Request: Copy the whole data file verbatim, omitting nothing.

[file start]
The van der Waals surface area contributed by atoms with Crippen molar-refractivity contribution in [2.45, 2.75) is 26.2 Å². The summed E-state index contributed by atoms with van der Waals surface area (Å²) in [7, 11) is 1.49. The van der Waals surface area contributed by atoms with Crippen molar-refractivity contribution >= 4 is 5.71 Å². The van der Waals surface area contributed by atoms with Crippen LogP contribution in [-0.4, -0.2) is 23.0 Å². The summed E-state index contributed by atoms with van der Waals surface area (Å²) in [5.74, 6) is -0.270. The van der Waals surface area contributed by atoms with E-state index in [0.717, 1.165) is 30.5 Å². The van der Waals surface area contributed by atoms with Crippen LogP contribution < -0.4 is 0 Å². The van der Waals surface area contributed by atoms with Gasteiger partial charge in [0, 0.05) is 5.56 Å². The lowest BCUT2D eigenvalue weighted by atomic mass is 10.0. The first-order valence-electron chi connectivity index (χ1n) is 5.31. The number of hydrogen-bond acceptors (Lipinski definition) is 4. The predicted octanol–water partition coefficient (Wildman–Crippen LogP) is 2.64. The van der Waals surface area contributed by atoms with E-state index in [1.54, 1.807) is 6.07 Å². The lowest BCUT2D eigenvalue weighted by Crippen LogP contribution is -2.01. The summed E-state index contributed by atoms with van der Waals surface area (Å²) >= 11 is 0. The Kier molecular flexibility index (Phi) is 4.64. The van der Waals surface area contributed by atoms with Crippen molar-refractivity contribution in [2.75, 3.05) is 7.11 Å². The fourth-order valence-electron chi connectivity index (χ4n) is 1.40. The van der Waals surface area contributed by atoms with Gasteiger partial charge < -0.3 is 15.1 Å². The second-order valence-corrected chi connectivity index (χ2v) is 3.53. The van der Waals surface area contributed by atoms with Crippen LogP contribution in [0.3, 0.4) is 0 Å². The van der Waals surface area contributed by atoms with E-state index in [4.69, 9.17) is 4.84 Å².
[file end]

The van der Waals surface area contributed by atoms with Crippen molar-refractivity contribution in [2.45, 2.75) is 26.2 Å². The summed E-state index contributed by atoms with van der Waals surface area (Å²) in [7, 11) is 1.49. The van der Waals surface area contributed by atoms with Crippen molar-refractivity contribution >= 4 is 5.71 Å². The van der Waals surface area contributed by atoms with Crippen LogP contribution in [-0.4, -0.2) is 23.0 Å². The summed E-state index contributed by atoms with van der Waals surface area (Å²) in [5.74, 6) is -0.270. The van der Waals surface area contributed by atoms with E-state index in [0.717, 1.165) is 30.5 Å². The van der Waals surface area contributed by atoms with Crippen LogP contribution < -0.4 is 0 Å². The van der Waals surface area contributed by atoms with Gasteiger partial charge in [0, 0.05) is 5.56 Å². The lowest BCUT2D eigenvalue weighted by atomic mass is 10.0. The first-order valence-electron chi connectivity index (χ1n) is 5.31. The number of hydrogen-bond acceptors (Lipinski definition) is 4. The predicted octanol–water partition coefficient (Wildman–Crippen LogP) is 2.64. The van der Waals surface area contributed by atoms with E-state index in [1.54, 1.807) is 6.07 Å². The lowest BCUT2D eigenvalue weighted by Crippen LogP contribution is -2.01. The summed E-state index contributed by atoms with van der Waals surface area (Å²) >= 11 is 0. The Kier molecular flexibility index (Phi) is 4.64. The van der Waals surface area contributed by atoms with Crippen molar-refractivity contribution in [2.75, 3.05) is 7.11 Å². The fourth-order valence-electron chi connectivity index (χ4n) is 1.40. The van der Waals surface area contributed by atoms with Gasteiger partial charge < -0.3 is 15.1 Å². The second-order valence-corrected chi connectivity index (χ2v) is 3.53. The van der Waals surface area contributed by atoms with Crippen LogP contribution in [0.3, 0.4) is 0 Å². The van der Waals surface area contributed by atoms with E-state index in [4.69, 9.17) is 4.84 Å².